Viacom Reports Lower Third-Quarter Revenues, Increased Costs; Strong Cash Flow Paces Pro Forma Results24 Oct, 2001 By: Hive News
Viacom Inc. on Wednesdayannounced financial results for the third quarter ended Sept. 30, 2001, recording pro forma revenues of $5.71 billion and pro forma EBITDA of $1.33 billion, excluding the previously announced, primarily non-cash Blockbuster charge of $353 million. Pro forma free cash flow for the 2001 third quarter was $883 million, or $.50 per share.
Viacom's pro forma results for the third quarter of 2001 were led by EBITDA growth of 19% in the cable networks and video segments.
For the nine months ended Sept. 30, 2001, Viacom recorded pro forma revenues of $17.17 billion, pro forma EBITDA of $3.85 billion and pro forma free cash flow of $2.47 billion, or $1.40 per share. Pro forma resultsprincipally reflect the CBS merger, the acquisitions of the remaining interests of Infinity and UPN and the acquisition of BET as if they had occurred on Jan. 1, 2000. Pro forma results are also adjusted to exclude the third-quarter 2001 Blockbuster charge and the second quarter 2000 merger-related charge.
As previously announced on Sept. 19, Viacom's third quarter and nine-month results were impacted by lower revenues and increased costs from the events of Sept. 11. The company experienced significant loss of revenue and additional news costs during the 93 hours of continuous newscoverage on CBS, as well as lost revenue from the cancellation and rescheduling of programming and the delay of the fall broadcast season.
Sumner M. Redstone, chairman and c.e.o. of Viacom, said,"Considering the fact that we have operated in the worst economic environment seen in decades, Viacom's achievements are nothingless than extraordinary. Despite the significant economic impact of Sept. 11 and subsequent events, our businesses and our balance sheet remain exceptionally strong.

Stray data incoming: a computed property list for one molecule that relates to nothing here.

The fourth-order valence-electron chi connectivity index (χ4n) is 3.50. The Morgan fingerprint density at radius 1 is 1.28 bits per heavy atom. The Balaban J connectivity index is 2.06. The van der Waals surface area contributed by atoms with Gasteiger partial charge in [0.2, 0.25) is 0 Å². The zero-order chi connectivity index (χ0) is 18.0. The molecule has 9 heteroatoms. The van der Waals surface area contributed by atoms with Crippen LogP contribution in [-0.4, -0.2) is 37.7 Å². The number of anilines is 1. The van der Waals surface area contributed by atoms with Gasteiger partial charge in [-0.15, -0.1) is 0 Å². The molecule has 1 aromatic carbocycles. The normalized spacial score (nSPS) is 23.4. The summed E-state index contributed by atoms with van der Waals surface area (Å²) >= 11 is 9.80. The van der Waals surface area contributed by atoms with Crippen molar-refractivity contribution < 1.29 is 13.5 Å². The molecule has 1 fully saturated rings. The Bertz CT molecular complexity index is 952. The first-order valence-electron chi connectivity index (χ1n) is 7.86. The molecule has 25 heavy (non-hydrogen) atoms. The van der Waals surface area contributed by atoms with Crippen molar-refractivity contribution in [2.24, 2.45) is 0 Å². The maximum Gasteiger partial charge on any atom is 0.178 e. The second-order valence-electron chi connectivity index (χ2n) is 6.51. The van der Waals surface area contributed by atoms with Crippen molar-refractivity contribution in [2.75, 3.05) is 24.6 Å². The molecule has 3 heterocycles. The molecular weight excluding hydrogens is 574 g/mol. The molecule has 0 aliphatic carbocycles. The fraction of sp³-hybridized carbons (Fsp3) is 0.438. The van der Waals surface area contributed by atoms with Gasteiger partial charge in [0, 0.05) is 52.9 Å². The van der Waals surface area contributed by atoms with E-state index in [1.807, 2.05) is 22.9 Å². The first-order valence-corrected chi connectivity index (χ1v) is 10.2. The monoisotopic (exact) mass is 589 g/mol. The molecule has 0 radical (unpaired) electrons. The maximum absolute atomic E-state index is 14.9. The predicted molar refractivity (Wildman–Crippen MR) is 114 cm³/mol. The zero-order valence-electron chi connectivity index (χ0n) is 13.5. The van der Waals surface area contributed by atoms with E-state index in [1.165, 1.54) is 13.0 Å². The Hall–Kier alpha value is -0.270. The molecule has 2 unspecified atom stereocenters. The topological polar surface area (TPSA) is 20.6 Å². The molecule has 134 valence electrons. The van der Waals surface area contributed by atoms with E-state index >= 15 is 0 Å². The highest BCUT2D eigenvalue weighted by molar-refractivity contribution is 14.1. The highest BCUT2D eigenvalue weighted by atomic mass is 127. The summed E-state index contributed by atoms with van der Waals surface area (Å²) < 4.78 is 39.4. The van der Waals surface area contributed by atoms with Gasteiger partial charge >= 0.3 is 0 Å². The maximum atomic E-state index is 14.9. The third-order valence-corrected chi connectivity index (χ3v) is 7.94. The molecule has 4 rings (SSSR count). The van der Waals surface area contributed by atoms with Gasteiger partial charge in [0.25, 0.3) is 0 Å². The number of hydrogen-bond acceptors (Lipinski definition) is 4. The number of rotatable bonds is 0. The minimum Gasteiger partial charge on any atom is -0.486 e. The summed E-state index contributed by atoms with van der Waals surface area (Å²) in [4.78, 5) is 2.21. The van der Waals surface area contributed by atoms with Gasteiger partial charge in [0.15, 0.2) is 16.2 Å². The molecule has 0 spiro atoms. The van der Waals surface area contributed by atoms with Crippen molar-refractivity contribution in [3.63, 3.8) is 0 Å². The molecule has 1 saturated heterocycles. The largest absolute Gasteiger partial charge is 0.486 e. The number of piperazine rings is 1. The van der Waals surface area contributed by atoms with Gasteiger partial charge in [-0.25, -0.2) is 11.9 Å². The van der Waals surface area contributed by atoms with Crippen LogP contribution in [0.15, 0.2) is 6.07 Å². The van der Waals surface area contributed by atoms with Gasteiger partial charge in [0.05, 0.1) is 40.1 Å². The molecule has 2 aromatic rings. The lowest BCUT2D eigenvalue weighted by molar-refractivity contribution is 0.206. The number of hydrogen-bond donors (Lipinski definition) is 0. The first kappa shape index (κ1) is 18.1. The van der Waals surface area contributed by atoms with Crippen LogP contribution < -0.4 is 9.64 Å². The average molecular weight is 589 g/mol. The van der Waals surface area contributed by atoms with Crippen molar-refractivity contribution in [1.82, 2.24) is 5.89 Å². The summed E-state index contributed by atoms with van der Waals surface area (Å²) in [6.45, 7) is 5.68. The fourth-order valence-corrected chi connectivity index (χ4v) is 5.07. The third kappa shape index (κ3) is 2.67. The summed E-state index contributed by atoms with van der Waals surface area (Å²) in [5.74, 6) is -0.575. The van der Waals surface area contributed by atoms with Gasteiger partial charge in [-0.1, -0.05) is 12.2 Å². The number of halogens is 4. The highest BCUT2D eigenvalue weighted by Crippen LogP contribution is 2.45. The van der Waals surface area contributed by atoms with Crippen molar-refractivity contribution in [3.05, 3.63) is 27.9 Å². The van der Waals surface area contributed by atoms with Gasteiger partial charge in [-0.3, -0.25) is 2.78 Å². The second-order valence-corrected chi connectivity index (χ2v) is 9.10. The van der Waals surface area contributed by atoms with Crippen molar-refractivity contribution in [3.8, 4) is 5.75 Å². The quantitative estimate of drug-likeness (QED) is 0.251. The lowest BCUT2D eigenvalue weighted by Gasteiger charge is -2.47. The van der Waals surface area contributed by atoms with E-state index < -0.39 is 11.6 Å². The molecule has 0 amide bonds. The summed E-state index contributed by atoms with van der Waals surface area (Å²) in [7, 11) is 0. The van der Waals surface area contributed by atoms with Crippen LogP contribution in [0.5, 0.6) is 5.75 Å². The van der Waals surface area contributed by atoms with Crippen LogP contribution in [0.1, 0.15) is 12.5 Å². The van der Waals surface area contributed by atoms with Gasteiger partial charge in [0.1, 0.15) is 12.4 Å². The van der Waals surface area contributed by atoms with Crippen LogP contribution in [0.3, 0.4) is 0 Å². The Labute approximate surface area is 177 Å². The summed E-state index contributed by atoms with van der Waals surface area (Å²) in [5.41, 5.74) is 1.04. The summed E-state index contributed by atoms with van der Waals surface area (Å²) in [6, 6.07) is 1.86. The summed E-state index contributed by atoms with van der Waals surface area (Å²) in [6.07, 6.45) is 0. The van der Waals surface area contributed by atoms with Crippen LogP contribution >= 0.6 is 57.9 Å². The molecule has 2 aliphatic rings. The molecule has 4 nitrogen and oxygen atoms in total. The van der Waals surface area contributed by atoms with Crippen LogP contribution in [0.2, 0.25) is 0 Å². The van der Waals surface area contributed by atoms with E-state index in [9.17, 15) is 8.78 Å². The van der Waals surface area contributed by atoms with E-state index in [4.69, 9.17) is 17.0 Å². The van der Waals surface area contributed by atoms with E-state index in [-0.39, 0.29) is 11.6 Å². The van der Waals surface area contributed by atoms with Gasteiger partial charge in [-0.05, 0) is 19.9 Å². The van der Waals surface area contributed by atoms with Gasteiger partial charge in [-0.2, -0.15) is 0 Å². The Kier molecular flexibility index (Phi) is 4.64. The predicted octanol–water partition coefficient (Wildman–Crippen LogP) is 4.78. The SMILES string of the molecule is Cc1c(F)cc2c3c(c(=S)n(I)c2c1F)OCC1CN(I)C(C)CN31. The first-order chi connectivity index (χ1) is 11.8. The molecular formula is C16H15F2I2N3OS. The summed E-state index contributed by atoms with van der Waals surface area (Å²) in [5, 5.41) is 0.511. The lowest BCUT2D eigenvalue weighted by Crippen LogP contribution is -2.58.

"Viacom's third-quarter results demonstrate the strength of our assets, the breadth of our leading brands and the talent and commitmentof our management team. In 2001 and the years ahead, Viacom will continue tocreate wealth for stockholders through internal growth, accretive acquisitionsin core segments and share purchase programs," Redstone said.
Mel Karmazin, president and c.o.o. of Viacom, said,"Viacom will have a record year in 2001 and approach $3 billion in free cashflow, significant achievements in light of the extraordinary businesschallenges that emerged in the latter half of the year. We continue to aggressively run the company for optimum free cash flow, taking advantage of our low capital expenditure requirements, combined with our continuing focus on cost control and revenue enhancement in every business unit.
"We also continue to press our brand and sales leadership advantage in every area to maximize revenues and capture share. As a result, we continue to demonstrateour ability to overcome short-term economic challenges. For the third quarter of 2001, excluding the Blockbuster charge, our free cash flow totaled 66% of EBITDA and, over the first nine months of the year, reached a total of$2.40 billion. Looking forward, we are confident that this continued focus onfree cash flow and our leadership positions across major media platforms willenable us to quickly reap the rewards of resurgence in the economy," Karmazin said.
For the third quarter of 2001, Viacom reported revenues of $5.71 billion,EBITDA of $977 million and free cash flow of $591 million, or $.33 per share,versus revenues of $5.81 billion, EBITDA of $1.44 billion and free cash flowof $922 million, or $.61 per share, for the prior year period. For the nine months ended Sept. 30, 2001, Viacom reported revenues of $17.18 billion, EBITDA of $3.49 billion and free cash flow of $2.11 billion, or $1.23 per share, versus revenues of $13.69 billion, EBITDA of $2.18 billion and free cash flow of $1.29 billion, or $1.14 per share, for the nine months ended Sept. 30, 2000.
Viacom reported a net loss of $190 million, or a loss of $.11 per share, for the third quarter and a net loss of $181 million, or a loss of $.11 per share, for the nine months ended Sept. 30, 2001.